• A deed does not have to be recorded in order to transfer title.
  • The 7 essentials of a deed
    • Consideration (either “valuable” or “good”).
    • Execution by a competent grantor and two witnesses.
    • Description of the property—must be shown in a manner that allows a surveyor to locate the boundaries.
    • Delivery and acceptance—title to the property is not legally transferred until the deed has been voluntarily delivered by the grantor and accepted by the grantee.
    • Interest (estate being conveyed).
    • Names of a competent grantor, and a grantee (not necessarily competent).
    • Granting and other appropriate clauses.
  • Deed clauses include
    • seisin, promising that the seller owns and can legally convey title to the property.
    • encumbrances, stating that no encumbrances exist that are not specifically shown in the deed.
    • quiet enjoyment, meaning that the grantee can live in peace, undisturbed by others claiming to own the property.
    • further assurance, means the grantor must act in every way to protect the title.  
    • warranty forever, no time limit for protecting the grantee’s title to the property. 
  • Types of statutory deeds include
    • general warranty—most common and the best protection.
    • special warranty—warrants only against the acts of the grantor.
    • bargain and sale—has only 4 clauses: premises, granting, habendum and seisen.
    • quitclaim—has no warranties.
  • A deed must be acknowledged (notarized) and a certificate must be given to the clerk by the buyer stating the actual amount paid for the property.

Ownership Limitations and Restrictions

Government Restrictions Include

  • police power– includes zoning, and building codes,
  • eminent domain—allows government to take private property for public use by paying the owner a fair price,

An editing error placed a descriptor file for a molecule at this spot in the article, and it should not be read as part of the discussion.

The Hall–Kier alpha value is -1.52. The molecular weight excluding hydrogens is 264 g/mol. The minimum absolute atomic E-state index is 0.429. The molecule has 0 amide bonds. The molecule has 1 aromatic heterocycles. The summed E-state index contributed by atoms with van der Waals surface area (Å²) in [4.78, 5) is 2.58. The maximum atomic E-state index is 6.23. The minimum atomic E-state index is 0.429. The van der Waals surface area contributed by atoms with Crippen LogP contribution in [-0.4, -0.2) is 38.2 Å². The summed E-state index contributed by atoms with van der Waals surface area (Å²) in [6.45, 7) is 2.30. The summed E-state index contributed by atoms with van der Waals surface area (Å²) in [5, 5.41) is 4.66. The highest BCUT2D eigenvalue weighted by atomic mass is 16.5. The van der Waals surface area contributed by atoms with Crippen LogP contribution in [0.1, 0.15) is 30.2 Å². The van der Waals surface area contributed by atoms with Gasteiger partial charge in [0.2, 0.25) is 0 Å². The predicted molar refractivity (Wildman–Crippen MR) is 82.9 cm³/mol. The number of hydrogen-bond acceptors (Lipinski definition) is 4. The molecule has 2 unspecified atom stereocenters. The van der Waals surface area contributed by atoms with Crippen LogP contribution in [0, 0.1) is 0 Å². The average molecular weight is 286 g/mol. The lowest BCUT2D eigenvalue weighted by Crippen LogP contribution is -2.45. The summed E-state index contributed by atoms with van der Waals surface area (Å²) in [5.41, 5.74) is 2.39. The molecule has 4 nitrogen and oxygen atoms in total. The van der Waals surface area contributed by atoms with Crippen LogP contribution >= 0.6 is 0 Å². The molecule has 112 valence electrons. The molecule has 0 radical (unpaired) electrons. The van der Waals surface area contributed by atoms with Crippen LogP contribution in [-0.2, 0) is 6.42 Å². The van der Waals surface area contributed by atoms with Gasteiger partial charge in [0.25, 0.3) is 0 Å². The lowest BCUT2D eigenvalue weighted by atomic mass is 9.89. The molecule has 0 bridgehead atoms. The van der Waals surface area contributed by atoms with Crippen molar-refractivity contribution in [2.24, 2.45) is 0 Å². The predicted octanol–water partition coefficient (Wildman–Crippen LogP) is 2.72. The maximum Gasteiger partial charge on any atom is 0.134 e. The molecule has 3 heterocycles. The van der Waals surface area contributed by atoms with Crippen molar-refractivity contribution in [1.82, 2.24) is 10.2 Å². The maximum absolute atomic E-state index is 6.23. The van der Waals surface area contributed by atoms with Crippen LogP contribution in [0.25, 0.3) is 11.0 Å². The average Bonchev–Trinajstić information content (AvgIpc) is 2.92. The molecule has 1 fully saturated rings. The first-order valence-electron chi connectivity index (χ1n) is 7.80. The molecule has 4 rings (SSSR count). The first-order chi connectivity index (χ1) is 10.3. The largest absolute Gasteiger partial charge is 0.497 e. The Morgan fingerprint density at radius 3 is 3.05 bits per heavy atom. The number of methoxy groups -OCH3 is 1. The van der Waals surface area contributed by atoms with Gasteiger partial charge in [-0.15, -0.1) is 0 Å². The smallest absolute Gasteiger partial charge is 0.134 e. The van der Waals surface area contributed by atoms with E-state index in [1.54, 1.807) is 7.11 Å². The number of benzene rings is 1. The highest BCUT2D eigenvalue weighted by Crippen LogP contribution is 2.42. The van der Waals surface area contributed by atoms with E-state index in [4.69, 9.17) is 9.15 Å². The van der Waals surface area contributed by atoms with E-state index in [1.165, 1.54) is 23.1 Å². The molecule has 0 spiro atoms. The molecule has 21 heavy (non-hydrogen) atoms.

• taxation,
  • escheat—if an owner dies with no will and has no heirs, the state will take the property.

Private Restrictions-deed restrictions, easements, leases and liens

  • deed restrictions describe how a property may be used.
  • easements run with the land and give rights to others for some specific use of the property. Encroachmentsare the unauthorized use of another person’s land by placing a structure (or tree) on part of that land.
  • leases— An unwritten lease for one year or less is enforceable, but leases for more than one year must be written to be enforceable.  
  • Liens secure the payment of a debt.
    •  voluntary liens include mortgage liens and vendor’s liens.
    •  Involuntary liens include judgment liens, estate tax liens, property tax liens, etc.
  • Liens are also categorized based on whether they attach to all a person’s property or to only a specific parcel.
    • General liens attach to all the property owned by a person.
    • Specific liens attach only to certain real property in the county where the lien is recorded.
  • Property tax liens are based on the property value and have the highest priority.
  • Special assessment liens are second in priority only to property tax liens. They are a one-time charge for costs of construction on properties that have been improved by the government, like sidewalks. 
  • A mortgage lien is the pledge of property as collateral for a loan.
  • A vendor’s lien protects a seller when the full amount of the purchase price has not been paid.
  • A construction lien allows a laborer (or a material supplier) to place a lien on property for non-payment when their work or material has improved it.